Jacob Glatstein (Yiddish: יעקב גלאטשטיין, 20 August 1896 – 19 November 1971) was a Polish-born American poet and literary critic who wrote in the Yiddish language.[1] His name is also spelled Yankev Glatshteyn or Jacob Glatshteyn.

Early life Edit

Glatstein was born in Lublin, Poland at a time when Jews made up 51% of the city's population.[2][3] Although his family identified with the Jewish Enlightenment movement, he received a traditional education until the age of 16, supplemented by private education in secular subjects, and an introduction to modern Yiddish literature.[3] By age 13, he was already writing and traveled to Warsaw to share his work with celebrated Yiddish writers such as I. L. Peretz.[3] In 1914, due to increasing antisemitism in Lublin, he immigrated to New York City, where his uncle lived.[4] In the same year, his first story was published in an American Yiddish weekly publication.[3] He worked in sweatshops while studying English. He started to study law at New York University in 1918, where he met the young Yiddish poet N. B. Minkoff, but later dropped out.[5] He worked briefly at teaching before switching to journalism. He married Netti Bush in 1919. His second marriage was to Fanny Mazel, with whom he had two sons and a daughter.[6]

Career Edit

In 1920, together with Aaron Glanz-Leyles (1889–1966) and Minkoff (1898–1958), Glatstein established the Inzikhist (Introspectivist) literary movement and founded the literary organ In Sich.[7] The Inzikhist credo rejected metered verse and declared that non-Jewish themes were a valid topic for Yiddish poetry. His books of poetry include Jacob Glatshteyn (1921) and A Jew from Lublin (1966). Glatstein's first book, titled under his own name, established him as the most daring and experimental of Yiddish poets in terms of form and style, as well as highly skillful in verbal manipulation of free verse poetry. He was also a regular contributor to the New York Yiddish daily Morgen-Zhurnal and the Yiddisher Kemfer in which he published a weekly column entitled "In Tokh Genumen" (The Heart of the Matter).[6] He was also the director of Yiddish public relations for the American Jewish Congress.[6]

Glatstein was interested in exotic themes, and in poems that emphasized the sound of words. He traveled to Lublin in 1934 to attend his mother's funeral and this trip gave him insight into the growing possibility of war in Europe.[4] After this trip, his writings returned to Jewish themes and he wrote pre-Holocaust works that eerily foreshadowed coming events. After the Second World War, he became known for passionate poems written in response to the Holocaust, but many of his poems also evoke golden memories and thoughts about eternity.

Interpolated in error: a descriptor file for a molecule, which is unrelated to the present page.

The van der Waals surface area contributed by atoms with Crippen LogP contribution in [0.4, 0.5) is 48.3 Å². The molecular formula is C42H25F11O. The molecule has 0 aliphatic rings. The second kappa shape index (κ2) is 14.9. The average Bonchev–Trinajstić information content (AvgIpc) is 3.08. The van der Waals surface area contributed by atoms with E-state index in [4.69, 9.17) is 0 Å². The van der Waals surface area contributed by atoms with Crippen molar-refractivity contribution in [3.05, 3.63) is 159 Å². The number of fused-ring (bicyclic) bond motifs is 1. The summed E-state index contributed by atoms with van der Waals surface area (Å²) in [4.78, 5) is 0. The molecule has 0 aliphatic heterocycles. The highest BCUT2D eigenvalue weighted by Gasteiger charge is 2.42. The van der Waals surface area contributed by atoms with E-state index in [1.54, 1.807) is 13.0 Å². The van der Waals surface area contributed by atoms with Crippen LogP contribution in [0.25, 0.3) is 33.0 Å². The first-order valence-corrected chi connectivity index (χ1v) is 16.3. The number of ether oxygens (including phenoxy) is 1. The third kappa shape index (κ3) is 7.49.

Glatstein died on November 19, 1971, in New York City.[6]

Awards Edit

He won acclaim as an outstanding figure of mid-20th-century American Yiddish literature only later in life, winning the Louis Lamed Prize in 1940 for his works of prose, and again in 1956 for a volume of collected poems titled From All My Toil. In 1966, he won the H. Leivick Yiddish literary award from the Congress for Jewish Culture.[8]

Legacy Edit

Glatstein was memorialized in Cynthia Ozick's short story Envy.[9]

Selected works Edit

  • Jacob Glatshteyn, book of poems in Yiddish, 1921;[3]
  • Free Verse (Fraye jerzn, 1926);
  • Kredos (Credos, New York, 1929) poems;
  • Di purim-gvardye (The Purim Guard, 1931), a play;
  • Yidishtaytshn (Yiddish meanings, 1937), poems;
  • When Yash Set Out (Venn Yash Is Gefuhrn, 1938) resulted from his 1934 trip to Lublin;
  • Homecoming at Twilight (Venn Yash Is Gekumen, 1940),[4] another work reflecting his 1934 trip to Lublin;
  • Emil un Karl, a book published in 1940 and written for children. The book is about two boys in pre-World War II Vienna: Karl, a Christian from a Socialist family, and his friend Emil, a Jew. Glatstein wanted children to understand the changes taking place in Europe, where Vienna was no longer the same Vienna ("vienn is shoyn nisht di aygene vienn fun amol").;
  • Gedenklider (Poems of Remembrance, 1943);
  • Shtralndike yidn (Jubilant Jews, 1946), poems;
  • The Joy of the Yiddish Word (Die Freid fun Yiddishen Vort, 1961); and
  • A Jew of Lublin (A Yid fun Lublin, 1966)
  • The Selected Poems of Jacob Glatstein (October House, 1973); translated from the Yiddish and with an Introduction by Ruth Whitman

References Edit

  1. ^ Hadda, Janet (1981). "German and Yiddish in the Poetry of Jacob Glatstein". Prooftexts. 1 (2): 192–200. ISSN 0272-9601. JSTOR 20689002.
  2. ^ Mantovan, Daniela; Glatstein, Jacob (1995). "Jacob Glatstein (1896-1971)". La Rassegna Mensile di Israel (in Spanish). 61 (2/3): 215–219. ISSN 0033-9792. JSTOR 41263530.
  3. ^ a b c d e Lapin, Shmuel (1972). "Jacob Glatstein: Poetry and Peoplehood". The American Jewish Year Book. 73: 611–617. ISSN 0065-8987. JSTOR 23603486.
  4. ^ a b c Horn, Dara (13 November 2017). "The Magic Mountain of Yiddish". Tablet Magazine. Retrieved 2 June 2023.
  5. ^ Horn, Dara (2011). "Jacob Glatstein's Prophecy". Jewish Review of Books. Retrieved 2023-06-02.
  6. ^ a b c d "JACOB GLATSTEIN, YIDDISHWRITER,75". The New York Times. 1971-11-20. ISSN 0362-4331. Retrieved 2023-06-02.
  7. ^ "Jacob Glatstein | American author and literary critic | Britannica". www.britannica.com. Retrieved 2023-06-02.
  8. ^ "Jacob Glatstein Is Winner Of Yiddish Literary Prize". The New York Times. 1966-10-27. ISSN 0362-4331. Retrieved 2023-06-02.
  9. ^ Zaritt, Saul Noam (2020-10-13). A World Literature To-Come: Jacob Glatstein's Vernacular Modernism. pp. 67–98. doi:10.1093/oso/9780198863717.003.0003. ISBN 978-0-19-886371-7. Retrieved 2023-06-02. {{cite book}}: |work= ignored (help)

Further reading Edit

External links Edit